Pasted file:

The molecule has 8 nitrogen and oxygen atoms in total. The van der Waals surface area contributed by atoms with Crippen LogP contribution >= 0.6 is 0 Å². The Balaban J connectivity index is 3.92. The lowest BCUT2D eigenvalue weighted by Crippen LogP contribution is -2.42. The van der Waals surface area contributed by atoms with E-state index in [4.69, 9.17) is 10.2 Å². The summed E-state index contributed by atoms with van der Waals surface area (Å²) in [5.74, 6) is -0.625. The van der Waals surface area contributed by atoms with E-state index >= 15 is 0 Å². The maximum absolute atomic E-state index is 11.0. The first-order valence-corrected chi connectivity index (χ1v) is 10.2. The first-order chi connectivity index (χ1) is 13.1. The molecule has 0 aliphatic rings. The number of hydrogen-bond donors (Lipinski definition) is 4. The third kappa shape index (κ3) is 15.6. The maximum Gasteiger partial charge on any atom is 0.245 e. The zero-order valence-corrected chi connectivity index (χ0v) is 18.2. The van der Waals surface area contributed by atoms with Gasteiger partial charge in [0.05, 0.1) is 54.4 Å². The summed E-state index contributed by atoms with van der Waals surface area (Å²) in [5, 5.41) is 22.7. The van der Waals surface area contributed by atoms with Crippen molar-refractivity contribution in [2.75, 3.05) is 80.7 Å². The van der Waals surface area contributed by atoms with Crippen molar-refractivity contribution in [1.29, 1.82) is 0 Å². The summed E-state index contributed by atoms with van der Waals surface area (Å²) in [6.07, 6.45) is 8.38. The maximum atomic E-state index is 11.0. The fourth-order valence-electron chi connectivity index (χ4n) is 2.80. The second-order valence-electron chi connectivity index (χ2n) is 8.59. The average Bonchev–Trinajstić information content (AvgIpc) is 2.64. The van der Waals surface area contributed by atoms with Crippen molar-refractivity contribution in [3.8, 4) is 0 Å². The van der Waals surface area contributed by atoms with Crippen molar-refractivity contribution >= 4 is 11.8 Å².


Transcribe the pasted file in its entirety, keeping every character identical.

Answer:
The molecule has 8 nitrogen and oxygen atoms in total. The van der Waals surface area contributed by atoms with Crippen LogP contribution >= 0.6 is 0 Å². The Balaban J connectivity index is 3.92. The lowest BCUT2D eigenvalue weighted by Crippen LogP contribution is -2.42. The van der Waals surface area contributed by atoms with E-state index in [4.69, 9.17) is 10.2 Å². The summed E-state index contributed by atoms with van der Waals surface area (Å²) in [5.74, 6) is -0.625. The van der Waals surface area contributed by atoms with E-state index >= 15 is 0 Å². The maximum absolute atomic E-state index is 11.0. The first-order valence-corrected chi connectivity index (χ1v) is 10.2. The first-order chi connectivity index (χ1) is 13.1. The molecule has 0 aliphatic rings. The number of hydrogen-bond donors (Lipinski definition) is 4. The third kappa shape index (κ3) is 15.6. The maximum Gasteiger partial charge on any atom is 0.245 e. The zero-order valence-corrected chi connectivity index (χ0v) is 18.2. The van der Waals surface area contributed by atoms with Gasteiger partial charge in [0.05, 0.1) is 54.4 Å². The summed E-state index contributed by atoms with van der Waals surface area (Å²) in [5, 5.41) is 22.7. The van der Waals surface area contributed by atoms with Crippen molar-refractivity contribution in [2.75, 3.05) is 80.7 Å². The van der Waals surface area contributed by atoms with Crippen molar-refractivity contribution in [1.29, 1.82) is 0 Å². The summed E-state index contributed by atoms with van der Waals surface area (Å²) in [6.07, 6.45) is 8.38. The maximum atomic E-state index is 11.0. The fourth-order valence-electron chi connectivity index (χ4n) is 2.80. The second-order valence-electron chi connectivity index (χ2n) is 8.59. The average Bonchev–Trinajstić information content (AvgIpc) is 2.64. The van der Waals surface area contributed by atoms with Crippen molar-refractivity contribution in [3.8, 4) is 0 Å². The van der Waals surface area contributed by atoms with Crippen molar-refractivity contribution >= 4 is 11.8 Å².